Bill is up before the sun. Mug in hand, he sips coffee on the open tailgate of his truck, one leg swinging like a metronome. He waits for the sunrise and for the old woman across the street. At any moment, she’ll come outside to pick up the day’s newspaper. He can see it resting beneath the blooming crape myrtle, its plastic wrapper glistening with dew.
The paperboy sits in the back seat. He rolls, bags, and tosses the dailies as his father drives slowly through the neighborhood. As they round the corner by the community fountain, he takes aim at the old woman’s tree and throws. The paper hits the slender trunk with a thwack.
The old woman lies in bed, restless, tossing uncomfortably, waiting for the sound of the newspaper. Upon hearing it, she falls asleep.
The old woman rises, dons a robe and peers through the blinds. She can see Bill’s cigarette tip glowing red in the dark. She waits for him to leave. When she loses patience, she walks out to the crape myrtle and picks up The Post. Turning to go inside, she sneaks a look back at Bill. He waves, slides off the tailgate, empties the cold remains of his coffee cup onto the grass, and goes inside to start his workday with a shower.
Category Archives: Fred Osuna
It had been two months since he carried her to the hospital and asked for relief for them both: no more seizures or blindness for her; no more heartache and worry for him. After the deed, the doctor’s assistant put her arm around him and leaned into him but he just stood there, mouth half open, gasping silently. Within him, the pain created a tension that coiled in his chest like a bungee cord stretched to its limit. That loss stayed there for weeks, stretched and taut.
Yesterday, he saw a peace plant in a store. It sat drying in dust on the 75% rack, next to three broken bags of peat moss. He paid the cashier $5.49 and took it home. He manicured its errant stems, the brown, withered ones, its torn leaves. He wiped it with a damp cloth. He set it in a glazed clay pot next to the sofa and admired its scrawny handsomeness.
Then he slept.
Just before dawn, he awoke and listened. He expected something, but there were no feet padding down the hallway at the sound of his rustling. There was no early morning litter-box smell, no pukey gift in the hallway, no hairball-hacking yack yack from under the bed. He walked into the living room, settled into the easy chair, and stared at the peace plant. It stared back, living but lifeless, bracts raised as in a shrug: Now what do I do?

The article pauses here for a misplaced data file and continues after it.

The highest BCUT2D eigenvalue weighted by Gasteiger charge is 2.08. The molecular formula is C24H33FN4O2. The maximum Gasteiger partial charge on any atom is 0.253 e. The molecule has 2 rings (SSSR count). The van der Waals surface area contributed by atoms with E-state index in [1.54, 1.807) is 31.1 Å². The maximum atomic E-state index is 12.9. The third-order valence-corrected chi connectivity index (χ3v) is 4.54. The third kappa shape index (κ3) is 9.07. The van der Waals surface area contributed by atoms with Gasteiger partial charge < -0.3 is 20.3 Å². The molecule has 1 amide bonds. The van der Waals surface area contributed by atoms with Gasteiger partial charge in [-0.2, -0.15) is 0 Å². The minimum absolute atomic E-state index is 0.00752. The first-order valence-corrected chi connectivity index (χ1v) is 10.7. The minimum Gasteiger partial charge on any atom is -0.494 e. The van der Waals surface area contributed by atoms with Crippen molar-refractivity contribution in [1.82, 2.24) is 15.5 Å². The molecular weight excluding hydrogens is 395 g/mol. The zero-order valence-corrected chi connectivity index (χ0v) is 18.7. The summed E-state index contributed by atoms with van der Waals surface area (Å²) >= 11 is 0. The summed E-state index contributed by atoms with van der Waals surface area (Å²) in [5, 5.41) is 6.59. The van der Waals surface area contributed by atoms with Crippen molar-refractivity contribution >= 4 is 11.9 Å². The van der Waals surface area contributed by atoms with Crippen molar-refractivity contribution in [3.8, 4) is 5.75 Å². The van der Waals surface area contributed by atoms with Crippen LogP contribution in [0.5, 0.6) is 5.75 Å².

Spathiphyllum, he thought, you are no Felis catus.
“Oh,” she responded. She used the most nonchalant and casual tone she could muster, not looking up at him, nearly swallowing the syllable.
He’d commented that she was going to miss his birthday, after she had told him that her family was leaving town for a drive up to Raleigh on the coming weekend. He’d wanted her to know when it was. He noticed her slight reply. He wondered if she was pretending not to hear him now, in preparation for not acknowledging the anniversary of his birth later. He thought to mention it again, to make sure she’d heard him – maybe make a little eye contact – but decided against it.
They parted soon after that moment. She went in her house; he walked across the lawns to his place next door. They each closed their front doors. The sun dropped reliably. Eventually, all the windows on the street went dark, each small house cloaking its occupants in a world unto itself, soundproofed and emotionally remote.
The following weekend, they met in the yard again. He asked how the trip to Raleigh had been. She described their roadside breakdown in terse detail, how they’d been stranded for nearly two hours before someone stopped to give them a lift into the nearest town. When the tale ended, she paused, waiting for a consolation from him.
He heard the purposeful break. He knew that the neighborly standard demanded a statement of sympathy, but he could generate none.
“Oh,” he said. “Hm.”
We leave at dusk in a borrowed car, two of us, driving from Boston to the border, our only stop a package store in New Hampshire for liquid provisions. At night, on these New England roads, there is no light, no pink sodium-vapor glow, no guideposts. Just dense, thick darkness, all shades of black marshaled together, pushing back against the paltry spark of our headlights.
Once we cross into Québec, there is nothing.
Our instructions: drive two miles due north and bear left at the crossing. In the murk, we see no crossing, no markings, no turnoff. We are unaware that miles in this country are not a standard unit of measurement.
We soldier on into the alien midnight.
We ascend on a narrow, rutted, winding road, iced and bumpy, moving at 10 mph or less.
The heater fails.
Another hour passes. I can see my breath. Gene pisses in his water bottle and passes it to me, a hand-warmer to help loosen my Ivy League death grip on the wheel.
Around 4 a.m., the road winds downward. I feel we’re heading south. As the sun begins its soft glow, I see a sign to our destination. 1.5 km from us, it sits, glowing at the base of a network of runs, all converging like a natural pointer saying, HERE IT IS!
In the distance, Gene spies the border arcade – the one we apparently missed – while I imagine the comfort of walking on hot coals, a shower, French toast.
I reach the corner, stop, push the button, shove my hands into the pockets of my hoodie, stamp my feet to force some warmth into them. It is seventeen degrees on the street, but warmer than in that room with its plastic window pane, its curled and yellowing linoleum floor. The sun is shining here, though, even if the ice isn’t melting.